Conservative and Gradient Systems

  • Jack K. Hale
  • Hüseyin Koçak
Part of the Texts in Applied Mathematics book series (TAM, volume 3)


In this chapter, we investigate the dynamics of two classes of vector fields with special characteristics—conservative and gradient. Both types of vector fields have the common property that they are defined in terms of functions; however, their flows are completely different. While periodic and homoclinic orbits may be omnipresent in conservative systems, the limit sets of orbits of gradient systems are necessarily part of the set of equilibria. We first uncover certain basic relations between the phase portraits of these systems and the geometry of underlying functions. Then we identify subsets of desirable “generic” functions. The vector fields of generic functions are structurally stable in the restricted sense that they are insensitive to small perturbations of the underlying functions. Analysis in the generic situations is made possible by the fact that the flows of both types of vector fields are essentially determined by the unstable manifolds of the saddle points. We also illustrate typical one-parameter bifurcations of conservative and gradient systems in nongeneric cases. Of course, the setting for the bifurcation theory of these systems has the important restriction that change of parameters preserve the conservative or gradient character of vector fields.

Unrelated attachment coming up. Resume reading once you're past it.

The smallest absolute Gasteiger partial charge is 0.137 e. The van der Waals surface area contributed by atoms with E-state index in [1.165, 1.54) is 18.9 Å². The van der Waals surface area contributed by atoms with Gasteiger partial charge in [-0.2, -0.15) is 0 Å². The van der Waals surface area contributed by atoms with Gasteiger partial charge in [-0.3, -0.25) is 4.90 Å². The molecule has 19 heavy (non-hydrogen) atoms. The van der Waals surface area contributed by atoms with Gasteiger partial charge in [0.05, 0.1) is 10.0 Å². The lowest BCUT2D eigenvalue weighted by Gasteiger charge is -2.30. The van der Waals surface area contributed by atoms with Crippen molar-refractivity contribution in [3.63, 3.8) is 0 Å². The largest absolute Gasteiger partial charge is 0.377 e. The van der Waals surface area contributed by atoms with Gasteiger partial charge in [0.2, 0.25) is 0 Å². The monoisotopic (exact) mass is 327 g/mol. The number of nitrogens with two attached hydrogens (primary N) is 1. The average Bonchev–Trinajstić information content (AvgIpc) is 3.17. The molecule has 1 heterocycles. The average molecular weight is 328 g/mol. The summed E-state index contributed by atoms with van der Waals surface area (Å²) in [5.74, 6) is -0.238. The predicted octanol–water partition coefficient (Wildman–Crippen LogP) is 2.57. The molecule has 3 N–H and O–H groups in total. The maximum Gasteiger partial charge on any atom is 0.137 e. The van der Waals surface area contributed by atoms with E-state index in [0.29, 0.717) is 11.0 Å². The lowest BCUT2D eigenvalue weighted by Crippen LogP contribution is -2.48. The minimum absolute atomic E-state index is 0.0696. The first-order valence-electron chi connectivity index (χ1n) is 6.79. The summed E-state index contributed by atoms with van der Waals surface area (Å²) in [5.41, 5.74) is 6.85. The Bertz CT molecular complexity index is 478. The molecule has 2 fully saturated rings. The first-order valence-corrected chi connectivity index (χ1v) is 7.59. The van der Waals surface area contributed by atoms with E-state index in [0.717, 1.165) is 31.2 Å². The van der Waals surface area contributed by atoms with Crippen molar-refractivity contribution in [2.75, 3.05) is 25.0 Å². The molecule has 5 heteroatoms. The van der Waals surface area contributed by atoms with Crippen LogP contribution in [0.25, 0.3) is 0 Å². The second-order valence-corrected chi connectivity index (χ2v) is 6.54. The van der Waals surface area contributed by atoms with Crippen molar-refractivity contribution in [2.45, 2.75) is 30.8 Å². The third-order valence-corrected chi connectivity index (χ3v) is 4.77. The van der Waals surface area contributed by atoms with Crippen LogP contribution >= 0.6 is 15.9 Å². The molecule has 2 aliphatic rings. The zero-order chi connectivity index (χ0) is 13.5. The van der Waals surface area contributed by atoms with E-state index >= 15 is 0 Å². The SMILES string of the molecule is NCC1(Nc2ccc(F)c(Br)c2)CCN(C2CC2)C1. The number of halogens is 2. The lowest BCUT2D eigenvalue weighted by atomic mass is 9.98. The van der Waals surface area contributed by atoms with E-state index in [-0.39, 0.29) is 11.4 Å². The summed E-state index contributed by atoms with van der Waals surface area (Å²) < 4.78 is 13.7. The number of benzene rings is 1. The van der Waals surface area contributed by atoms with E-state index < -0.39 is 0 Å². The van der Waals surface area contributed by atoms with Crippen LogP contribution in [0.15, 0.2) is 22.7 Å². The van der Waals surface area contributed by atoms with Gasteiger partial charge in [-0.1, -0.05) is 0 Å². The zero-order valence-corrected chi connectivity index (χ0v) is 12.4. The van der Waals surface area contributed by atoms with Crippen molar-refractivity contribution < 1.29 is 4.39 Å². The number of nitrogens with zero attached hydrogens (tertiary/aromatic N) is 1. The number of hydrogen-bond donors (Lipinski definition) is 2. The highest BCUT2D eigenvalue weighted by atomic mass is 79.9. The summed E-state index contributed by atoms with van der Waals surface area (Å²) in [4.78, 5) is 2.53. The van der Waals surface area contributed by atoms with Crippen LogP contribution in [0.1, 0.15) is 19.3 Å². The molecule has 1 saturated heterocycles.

Equilibrium Point Saddle Point Phase Portrait Unstable Manifold Homoclinic Orbit 
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Copyright information

© Springer-Verlag New York, Inc. 1991

Authors and Affiliations

  • Jack K. Hale
  • Hüseyin Koçak

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